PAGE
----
Journalism Next from Braden River High School: Inspirational teen journalist makes a difference

Special to the HeraldNovember 26, 2012 

Since 15-year-old Malala Yousufzai was shot in October while on her way to school in Swat Valley, Pakistan, she has become an inspiration for millions around the world.

From the time that Yousufzai was 11 years old, she has been writing to BBC Urdu about what it was like to live under Taliban rule.

"I am afraid," she wrote on Jan. 3. "I had a terrible dream yesterday with military helicopters and the Taliban."

Her journal entries gave the world a whole new perspective on what it is like to be a girl under Taliban rule. The Taliban is an Islamic fundamentalist militant movement group. When the militia read Yousufzai's entries, they felt threatened, and decided to put a stop to it.

"Americans do not know what it is like to get into trouble for what they say," said senior Mike Godzina. In Pakistan, the culture is very different and foreign to America.

To back up Godzina's statement, freshman Danielle Gray said, "In Pakistan, there are not a lot of women's rights," Gray explained, "but people do not realize that in America, women still are not equal. We have many rights for women in America but they do not always follow through."

Malala Yousufzai was very brave for her journal entries and has become an advocate for women's rights in her country.

In most Middle-Eastern countries, women do not have as many rights as women do here in America. Particularly, women and young girls are only allowed to have the privilege to go to school for a certain amount of time, shorter than the span of a boy's education career.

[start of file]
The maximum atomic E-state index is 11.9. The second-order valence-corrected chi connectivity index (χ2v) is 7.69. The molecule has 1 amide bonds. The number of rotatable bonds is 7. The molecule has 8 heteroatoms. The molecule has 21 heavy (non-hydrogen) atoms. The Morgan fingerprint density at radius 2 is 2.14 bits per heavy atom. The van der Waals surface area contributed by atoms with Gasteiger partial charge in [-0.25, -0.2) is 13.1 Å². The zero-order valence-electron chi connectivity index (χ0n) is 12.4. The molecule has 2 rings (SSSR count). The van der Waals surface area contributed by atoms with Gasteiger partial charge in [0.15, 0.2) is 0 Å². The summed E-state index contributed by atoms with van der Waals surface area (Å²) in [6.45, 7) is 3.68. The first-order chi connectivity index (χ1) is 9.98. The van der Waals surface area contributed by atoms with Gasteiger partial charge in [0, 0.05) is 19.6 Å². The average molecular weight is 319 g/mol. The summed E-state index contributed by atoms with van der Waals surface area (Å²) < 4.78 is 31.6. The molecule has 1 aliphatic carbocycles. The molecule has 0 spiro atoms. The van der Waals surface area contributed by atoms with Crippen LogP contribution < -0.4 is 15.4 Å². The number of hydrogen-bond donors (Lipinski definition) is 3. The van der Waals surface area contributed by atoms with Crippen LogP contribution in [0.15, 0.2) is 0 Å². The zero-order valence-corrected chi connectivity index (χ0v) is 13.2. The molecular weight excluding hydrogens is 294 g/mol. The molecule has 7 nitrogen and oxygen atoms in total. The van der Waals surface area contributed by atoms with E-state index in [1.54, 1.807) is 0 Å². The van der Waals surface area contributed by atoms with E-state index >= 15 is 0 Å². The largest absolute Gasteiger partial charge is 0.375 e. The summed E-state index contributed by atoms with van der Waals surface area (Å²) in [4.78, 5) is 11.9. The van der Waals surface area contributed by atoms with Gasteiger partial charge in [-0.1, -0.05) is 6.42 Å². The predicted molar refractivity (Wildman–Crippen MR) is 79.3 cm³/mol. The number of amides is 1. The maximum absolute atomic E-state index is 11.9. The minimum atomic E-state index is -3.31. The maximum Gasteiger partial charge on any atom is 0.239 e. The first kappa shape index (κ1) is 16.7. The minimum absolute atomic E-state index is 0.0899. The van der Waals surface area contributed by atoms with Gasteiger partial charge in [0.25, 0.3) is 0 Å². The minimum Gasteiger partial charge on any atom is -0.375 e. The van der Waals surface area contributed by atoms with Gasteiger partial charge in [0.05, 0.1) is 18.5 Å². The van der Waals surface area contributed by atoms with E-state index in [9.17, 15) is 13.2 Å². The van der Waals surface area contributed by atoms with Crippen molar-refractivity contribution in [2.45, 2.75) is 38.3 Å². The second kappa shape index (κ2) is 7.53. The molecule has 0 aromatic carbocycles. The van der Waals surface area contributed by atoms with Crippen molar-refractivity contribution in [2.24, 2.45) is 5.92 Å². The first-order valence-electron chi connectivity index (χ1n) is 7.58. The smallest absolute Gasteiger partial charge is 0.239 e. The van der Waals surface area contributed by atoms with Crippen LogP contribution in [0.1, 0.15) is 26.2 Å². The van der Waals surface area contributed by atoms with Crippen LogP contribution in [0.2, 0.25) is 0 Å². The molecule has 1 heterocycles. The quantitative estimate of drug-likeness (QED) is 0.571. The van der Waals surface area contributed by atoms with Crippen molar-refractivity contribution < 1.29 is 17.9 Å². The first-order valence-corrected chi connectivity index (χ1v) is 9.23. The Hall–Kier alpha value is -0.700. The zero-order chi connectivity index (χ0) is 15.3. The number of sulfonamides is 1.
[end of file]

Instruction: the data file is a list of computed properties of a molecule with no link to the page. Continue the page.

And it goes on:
Also, they may be forced into arranged marriagesand have to abide by theirolder male spouses during processes like veiling.

If they commit adultery, the women can be struck with stones unlike men, who receive no punishment for their actions.

"She will rise again," said Yousufzai's father, "When she fell, Pakistan stood. This is a turning point."

Coach Clarke, World History teacher, clarified why most Middle-Eastern countries do not have many rights for women, "Religious leaders and religious authority of most religions have been male dominated for thousands of years," he explained, "So individual rights and equal rights for women are slow to come."

To some people, they were not very shocked when they first heard of the attack, because of how mistreated women are in Pakistan.

"A lot of Muslim cultures in the Middle-East have been slow to recognize women's rights, whether it is literacy, voting, marriage laws, or property rights," Clarke said. "Religious leaders have been reluctant to assist women of all ages to gain these equal rights. It is very sad, yet not surprising due to the treatment of women."

Malala Yousufzai has been nominated for an International Children's Peace Prize. Her bravery and courage has made a big impact in people's lives, especially women.

Her doctors in Birmingham, England, say thatshe will make a full recovery and return to her daily routine.

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